Sunday, December 29, 2013

NYC blazes trails to prepare students for success with new social media guidelines

While some school districts have banned the use of social media because of fears of inappropriate use and distracting students, in an unprecedented move, the New York City Department of Education (NYC DOE) has reached out to students, teachers, and parents as partners to create guidelines for the appropriate use of social media for personal and academic purposes.  

According to the NYC DOE website, the guidelines are necessary because, “In an increasingly digital world, we seek to offer our students the opportunities that multi-media learning can provide, which is why we allow and encourage the appropriate use of these powerful resources. As we challenge our students with new methods of learning, we continue to ensure that these tools are used responsibly, and enrich the learning environment in our schools.”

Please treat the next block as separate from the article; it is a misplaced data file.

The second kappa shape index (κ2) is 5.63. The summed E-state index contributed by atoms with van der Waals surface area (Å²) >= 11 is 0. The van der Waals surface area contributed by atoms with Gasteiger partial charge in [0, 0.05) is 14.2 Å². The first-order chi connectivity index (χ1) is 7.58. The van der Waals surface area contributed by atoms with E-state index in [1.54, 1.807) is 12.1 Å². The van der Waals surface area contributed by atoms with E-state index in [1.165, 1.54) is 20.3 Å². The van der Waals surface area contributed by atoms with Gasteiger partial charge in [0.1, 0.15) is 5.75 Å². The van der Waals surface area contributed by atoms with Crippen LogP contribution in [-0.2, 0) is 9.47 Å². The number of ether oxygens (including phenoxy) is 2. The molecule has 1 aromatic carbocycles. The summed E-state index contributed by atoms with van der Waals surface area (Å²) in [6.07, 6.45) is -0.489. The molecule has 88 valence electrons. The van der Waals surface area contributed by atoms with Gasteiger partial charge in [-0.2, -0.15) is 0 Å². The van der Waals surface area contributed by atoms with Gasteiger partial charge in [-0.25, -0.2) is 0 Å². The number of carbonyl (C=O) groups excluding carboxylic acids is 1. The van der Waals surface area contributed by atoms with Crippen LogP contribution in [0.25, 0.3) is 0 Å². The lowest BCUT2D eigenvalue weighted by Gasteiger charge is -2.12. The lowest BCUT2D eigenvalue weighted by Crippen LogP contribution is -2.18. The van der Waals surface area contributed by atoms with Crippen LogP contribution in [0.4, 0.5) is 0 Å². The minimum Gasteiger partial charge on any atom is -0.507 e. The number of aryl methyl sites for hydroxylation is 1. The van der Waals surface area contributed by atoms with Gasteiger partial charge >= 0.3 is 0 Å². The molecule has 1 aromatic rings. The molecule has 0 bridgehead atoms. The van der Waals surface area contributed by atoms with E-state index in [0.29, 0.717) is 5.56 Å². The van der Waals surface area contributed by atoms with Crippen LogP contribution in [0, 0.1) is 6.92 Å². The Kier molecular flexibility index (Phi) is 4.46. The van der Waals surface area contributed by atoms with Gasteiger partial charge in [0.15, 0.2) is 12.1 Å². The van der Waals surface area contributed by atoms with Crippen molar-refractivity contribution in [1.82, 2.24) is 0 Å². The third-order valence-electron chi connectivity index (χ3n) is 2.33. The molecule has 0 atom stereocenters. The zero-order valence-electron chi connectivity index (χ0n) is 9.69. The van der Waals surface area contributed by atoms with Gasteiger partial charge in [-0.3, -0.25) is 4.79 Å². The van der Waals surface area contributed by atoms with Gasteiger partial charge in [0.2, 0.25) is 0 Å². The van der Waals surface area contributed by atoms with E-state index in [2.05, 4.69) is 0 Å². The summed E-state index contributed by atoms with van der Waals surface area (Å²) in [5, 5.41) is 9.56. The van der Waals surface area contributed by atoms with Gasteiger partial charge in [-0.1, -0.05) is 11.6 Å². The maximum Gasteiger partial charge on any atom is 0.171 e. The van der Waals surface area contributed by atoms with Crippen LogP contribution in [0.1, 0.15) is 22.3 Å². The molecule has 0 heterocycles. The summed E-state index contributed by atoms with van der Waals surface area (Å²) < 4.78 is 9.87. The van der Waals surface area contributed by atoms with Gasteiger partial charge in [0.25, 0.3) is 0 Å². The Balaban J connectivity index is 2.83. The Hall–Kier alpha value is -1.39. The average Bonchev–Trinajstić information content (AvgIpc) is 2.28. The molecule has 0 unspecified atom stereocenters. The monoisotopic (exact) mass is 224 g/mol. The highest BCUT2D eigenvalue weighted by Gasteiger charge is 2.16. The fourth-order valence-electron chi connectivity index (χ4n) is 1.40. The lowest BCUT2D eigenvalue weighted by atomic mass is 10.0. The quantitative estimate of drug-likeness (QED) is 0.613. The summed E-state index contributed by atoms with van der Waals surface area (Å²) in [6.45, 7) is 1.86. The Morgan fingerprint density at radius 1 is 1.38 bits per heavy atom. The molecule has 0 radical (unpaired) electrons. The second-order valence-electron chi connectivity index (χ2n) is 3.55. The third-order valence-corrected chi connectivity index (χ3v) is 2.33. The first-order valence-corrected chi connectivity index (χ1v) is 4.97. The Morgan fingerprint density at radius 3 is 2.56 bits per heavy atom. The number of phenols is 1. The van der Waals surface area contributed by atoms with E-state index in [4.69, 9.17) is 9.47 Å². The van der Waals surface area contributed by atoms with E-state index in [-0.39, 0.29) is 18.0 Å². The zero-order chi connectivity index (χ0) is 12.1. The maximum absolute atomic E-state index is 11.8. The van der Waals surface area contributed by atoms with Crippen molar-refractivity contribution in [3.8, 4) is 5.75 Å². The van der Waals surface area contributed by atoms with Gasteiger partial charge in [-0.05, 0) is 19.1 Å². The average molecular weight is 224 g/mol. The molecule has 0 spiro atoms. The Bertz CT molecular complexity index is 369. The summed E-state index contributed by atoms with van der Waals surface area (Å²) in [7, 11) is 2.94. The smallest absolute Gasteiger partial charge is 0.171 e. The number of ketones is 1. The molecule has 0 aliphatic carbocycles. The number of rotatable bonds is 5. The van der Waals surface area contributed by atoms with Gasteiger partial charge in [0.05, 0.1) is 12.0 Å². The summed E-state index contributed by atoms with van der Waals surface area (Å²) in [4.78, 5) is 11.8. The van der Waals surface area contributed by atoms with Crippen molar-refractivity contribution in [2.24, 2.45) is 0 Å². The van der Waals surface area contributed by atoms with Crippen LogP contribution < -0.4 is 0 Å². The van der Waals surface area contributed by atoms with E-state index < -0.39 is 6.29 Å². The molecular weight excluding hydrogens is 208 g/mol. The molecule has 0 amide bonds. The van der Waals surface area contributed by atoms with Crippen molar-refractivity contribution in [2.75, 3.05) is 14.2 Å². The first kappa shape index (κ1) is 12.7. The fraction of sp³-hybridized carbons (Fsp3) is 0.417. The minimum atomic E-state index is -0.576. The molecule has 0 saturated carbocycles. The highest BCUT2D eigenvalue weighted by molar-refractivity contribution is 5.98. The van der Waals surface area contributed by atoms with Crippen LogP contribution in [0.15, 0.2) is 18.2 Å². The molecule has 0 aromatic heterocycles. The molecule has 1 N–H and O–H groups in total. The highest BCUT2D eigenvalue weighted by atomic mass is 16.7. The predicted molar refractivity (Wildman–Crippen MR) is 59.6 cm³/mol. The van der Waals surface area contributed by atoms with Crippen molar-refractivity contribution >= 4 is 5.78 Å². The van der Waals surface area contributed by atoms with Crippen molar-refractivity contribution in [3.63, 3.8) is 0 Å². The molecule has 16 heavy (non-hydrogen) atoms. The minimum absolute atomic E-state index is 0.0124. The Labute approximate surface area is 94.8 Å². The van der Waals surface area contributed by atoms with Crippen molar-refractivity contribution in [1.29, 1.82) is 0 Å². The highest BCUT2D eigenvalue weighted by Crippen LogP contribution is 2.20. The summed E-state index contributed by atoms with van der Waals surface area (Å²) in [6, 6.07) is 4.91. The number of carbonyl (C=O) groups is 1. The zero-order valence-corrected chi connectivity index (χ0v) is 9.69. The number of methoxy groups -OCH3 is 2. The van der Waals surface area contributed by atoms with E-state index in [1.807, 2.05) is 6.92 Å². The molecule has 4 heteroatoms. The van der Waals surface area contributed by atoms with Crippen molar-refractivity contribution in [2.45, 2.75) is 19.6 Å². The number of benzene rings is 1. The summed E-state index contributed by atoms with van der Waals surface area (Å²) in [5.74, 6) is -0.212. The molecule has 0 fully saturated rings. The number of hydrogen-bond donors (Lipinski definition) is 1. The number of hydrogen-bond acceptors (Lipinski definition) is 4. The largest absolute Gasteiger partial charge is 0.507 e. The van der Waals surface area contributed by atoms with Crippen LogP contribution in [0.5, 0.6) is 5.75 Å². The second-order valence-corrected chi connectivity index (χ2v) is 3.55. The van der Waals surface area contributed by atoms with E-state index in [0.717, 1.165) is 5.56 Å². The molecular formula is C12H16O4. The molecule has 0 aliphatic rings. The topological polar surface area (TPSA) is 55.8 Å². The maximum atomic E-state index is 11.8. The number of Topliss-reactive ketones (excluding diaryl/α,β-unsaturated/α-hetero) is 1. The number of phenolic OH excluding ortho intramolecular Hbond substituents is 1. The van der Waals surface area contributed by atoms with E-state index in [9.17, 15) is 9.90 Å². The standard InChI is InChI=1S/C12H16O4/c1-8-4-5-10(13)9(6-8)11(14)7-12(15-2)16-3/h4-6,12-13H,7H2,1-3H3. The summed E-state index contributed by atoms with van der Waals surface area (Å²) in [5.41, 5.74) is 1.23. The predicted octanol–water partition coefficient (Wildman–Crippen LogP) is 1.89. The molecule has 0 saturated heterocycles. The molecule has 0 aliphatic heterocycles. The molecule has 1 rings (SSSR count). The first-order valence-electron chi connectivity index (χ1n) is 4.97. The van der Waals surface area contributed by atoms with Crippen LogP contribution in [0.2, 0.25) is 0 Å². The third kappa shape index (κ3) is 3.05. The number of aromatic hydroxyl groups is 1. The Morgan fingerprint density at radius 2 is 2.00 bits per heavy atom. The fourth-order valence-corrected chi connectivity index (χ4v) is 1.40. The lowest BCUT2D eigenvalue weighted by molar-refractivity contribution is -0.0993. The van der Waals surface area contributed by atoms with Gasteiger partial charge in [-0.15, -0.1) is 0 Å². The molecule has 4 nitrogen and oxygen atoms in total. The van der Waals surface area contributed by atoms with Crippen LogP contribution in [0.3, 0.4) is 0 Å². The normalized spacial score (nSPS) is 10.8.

They add, “It is important for school and central staff to use tools like social networks, blogs, websites, and other online media in a way that protects the privacy and safety of our students and employees.”

The social media guidelines for employees were released nearly two years ago and include updates that incorporate feedback received from educators. As stated on the website, “It is our job as educators to understand digital tools and help our students responsibly navigate this world.”

This work is taken seriously. These guidelines aren’t just published and placed on a website in hopes that someone will read them. The NYC DOE provides professional development to staff interested in incorporating these guidelines into teaching and learning with classes such as “Using social media to increase teacher effectiveness,” “Supporting the common core with  social media," and "A Common Sense approach to prevent cyberbullying."

As teachers across the city become comfortable with using social media and understand its importance for student success in career, college and citizenship, it was time to create social media guidelines for students. The guidelines are being rolled out in 2014 with professional development and guides for parents and teachers.

It is exciting that the nation’s largest district is taking a stand and not only embracing the resources our students will need for success, but also providing support in doing so. This positions the NYC DOE as a pioneering district that is leading the way for others to follow. 

How does your district guide educators, parents, and students in the use of social media?

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